Empathy and attitudes: can feeling for a member of a stigmatized group improve feelings toward the group?

J Pers Soc Psychol. 1997 Jan;72(1):105-18. doi: 10.1037//0022-3514.72.1.105.


Results of 3 experiments suggest that feeling empathy for a member of a stigmatized group can improve attitudes toward the group as a whole. In Experiments 1 and 2, inducing empathy for a young woman with AIDS (Experiment 1) or a homeless man (Experiment 2) led to more positive attitudes toward people with AIDS or toward the homeless, respectively. Experiment 3 tested possible limits of the empathy-attitude effect by inducing empathy toward a member of a highly stigmatized group, convicted murderers, and measuring attitudes toward this group immediately and then 1-2 weeks later. Results provided only weak evidence of improved attitudes toward murderers immediately but strong evidence of improved attitudes 1-2 weeks later.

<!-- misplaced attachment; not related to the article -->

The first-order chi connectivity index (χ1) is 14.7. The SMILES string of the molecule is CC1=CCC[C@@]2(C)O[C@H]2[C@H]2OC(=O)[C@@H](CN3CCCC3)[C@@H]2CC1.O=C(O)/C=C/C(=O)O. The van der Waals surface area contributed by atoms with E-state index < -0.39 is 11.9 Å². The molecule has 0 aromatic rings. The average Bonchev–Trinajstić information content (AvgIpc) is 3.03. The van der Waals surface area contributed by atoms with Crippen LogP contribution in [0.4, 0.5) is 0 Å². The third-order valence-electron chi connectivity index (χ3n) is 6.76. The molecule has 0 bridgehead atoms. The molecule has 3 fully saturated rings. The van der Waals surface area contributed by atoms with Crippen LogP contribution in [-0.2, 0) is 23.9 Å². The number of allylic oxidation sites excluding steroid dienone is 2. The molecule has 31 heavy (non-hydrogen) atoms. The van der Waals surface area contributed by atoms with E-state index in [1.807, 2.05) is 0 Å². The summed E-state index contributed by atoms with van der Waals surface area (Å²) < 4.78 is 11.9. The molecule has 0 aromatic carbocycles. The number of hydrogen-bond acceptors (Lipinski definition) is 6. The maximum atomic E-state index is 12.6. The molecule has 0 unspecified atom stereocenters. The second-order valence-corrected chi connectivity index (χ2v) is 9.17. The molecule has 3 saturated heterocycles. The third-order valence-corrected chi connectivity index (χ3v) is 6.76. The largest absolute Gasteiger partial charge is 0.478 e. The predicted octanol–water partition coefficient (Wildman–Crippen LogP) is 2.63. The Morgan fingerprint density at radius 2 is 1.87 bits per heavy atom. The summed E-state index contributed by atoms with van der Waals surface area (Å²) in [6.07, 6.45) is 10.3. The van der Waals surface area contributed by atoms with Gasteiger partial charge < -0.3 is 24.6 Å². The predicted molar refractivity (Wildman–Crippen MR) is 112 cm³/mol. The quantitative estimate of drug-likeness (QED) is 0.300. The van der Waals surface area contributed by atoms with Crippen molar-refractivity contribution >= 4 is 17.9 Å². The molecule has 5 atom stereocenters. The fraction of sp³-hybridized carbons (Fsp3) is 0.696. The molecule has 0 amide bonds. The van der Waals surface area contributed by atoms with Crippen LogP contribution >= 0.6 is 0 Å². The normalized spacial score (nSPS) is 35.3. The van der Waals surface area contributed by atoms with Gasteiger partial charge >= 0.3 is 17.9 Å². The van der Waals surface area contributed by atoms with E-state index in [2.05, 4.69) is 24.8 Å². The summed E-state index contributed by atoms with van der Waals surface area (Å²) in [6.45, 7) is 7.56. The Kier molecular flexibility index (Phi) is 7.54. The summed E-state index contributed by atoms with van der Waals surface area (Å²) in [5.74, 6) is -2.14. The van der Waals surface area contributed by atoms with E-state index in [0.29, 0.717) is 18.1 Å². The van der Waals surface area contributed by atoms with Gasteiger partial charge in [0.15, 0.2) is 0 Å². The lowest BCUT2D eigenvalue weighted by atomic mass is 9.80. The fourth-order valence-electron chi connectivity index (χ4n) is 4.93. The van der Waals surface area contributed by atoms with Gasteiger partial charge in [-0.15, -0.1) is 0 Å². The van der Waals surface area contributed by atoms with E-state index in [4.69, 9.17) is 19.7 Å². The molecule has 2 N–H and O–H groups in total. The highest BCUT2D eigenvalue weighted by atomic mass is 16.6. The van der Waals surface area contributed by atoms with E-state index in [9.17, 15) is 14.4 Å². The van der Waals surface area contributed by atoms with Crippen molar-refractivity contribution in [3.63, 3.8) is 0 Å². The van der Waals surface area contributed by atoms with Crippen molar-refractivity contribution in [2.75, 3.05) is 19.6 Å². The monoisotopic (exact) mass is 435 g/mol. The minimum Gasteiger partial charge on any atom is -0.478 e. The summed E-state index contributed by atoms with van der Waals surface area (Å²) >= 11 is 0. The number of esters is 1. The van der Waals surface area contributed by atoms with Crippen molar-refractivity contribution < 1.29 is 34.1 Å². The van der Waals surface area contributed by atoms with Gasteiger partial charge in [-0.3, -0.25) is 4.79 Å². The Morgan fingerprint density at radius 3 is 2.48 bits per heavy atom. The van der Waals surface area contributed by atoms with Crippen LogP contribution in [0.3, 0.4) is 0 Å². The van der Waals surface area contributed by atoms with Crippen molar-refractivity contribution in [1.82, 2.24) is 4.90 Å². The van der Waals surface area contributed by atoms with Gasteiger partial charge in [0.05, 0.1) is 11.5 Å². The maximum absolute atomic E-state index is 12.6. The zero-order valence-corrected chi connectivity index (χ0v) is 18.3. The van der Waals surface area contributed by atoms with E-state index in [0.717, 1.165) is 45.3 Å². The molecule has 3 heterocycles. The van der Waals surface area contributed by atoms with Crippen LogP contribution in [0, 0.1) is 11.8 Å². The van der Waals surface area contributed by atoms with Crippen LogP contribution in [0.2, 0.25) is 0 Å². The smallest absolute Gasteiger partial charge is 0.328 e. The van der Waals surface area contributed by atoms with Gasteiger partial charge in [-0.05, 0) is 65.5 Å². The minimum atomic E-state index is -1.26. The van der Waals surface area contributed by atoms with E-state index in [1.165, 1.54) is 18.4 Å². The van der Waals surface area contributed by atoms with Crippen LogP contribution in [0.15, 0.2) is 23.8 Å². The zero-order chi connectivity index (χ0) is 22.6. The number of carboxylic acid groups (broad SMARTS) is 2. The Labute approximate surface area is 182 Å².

Publication types

  • Clinical Trial
  • Randomized Controlled Trial
  • Research Support, U.S. Gov't, Non-P.H.S.

MeSH terms

  • Analysis of Variance
  • Attitude*
  • Empathy*
  • Female
  • HIV Seropositivity
  • Humans
  • Ill-Housed Persons
  • Male
  • Minority Groups*
  • Persuasive Communication*
  • Prejudice*
  • Prisoners
  • Psychological Theory
  • Social Responsibility
  • Time Factors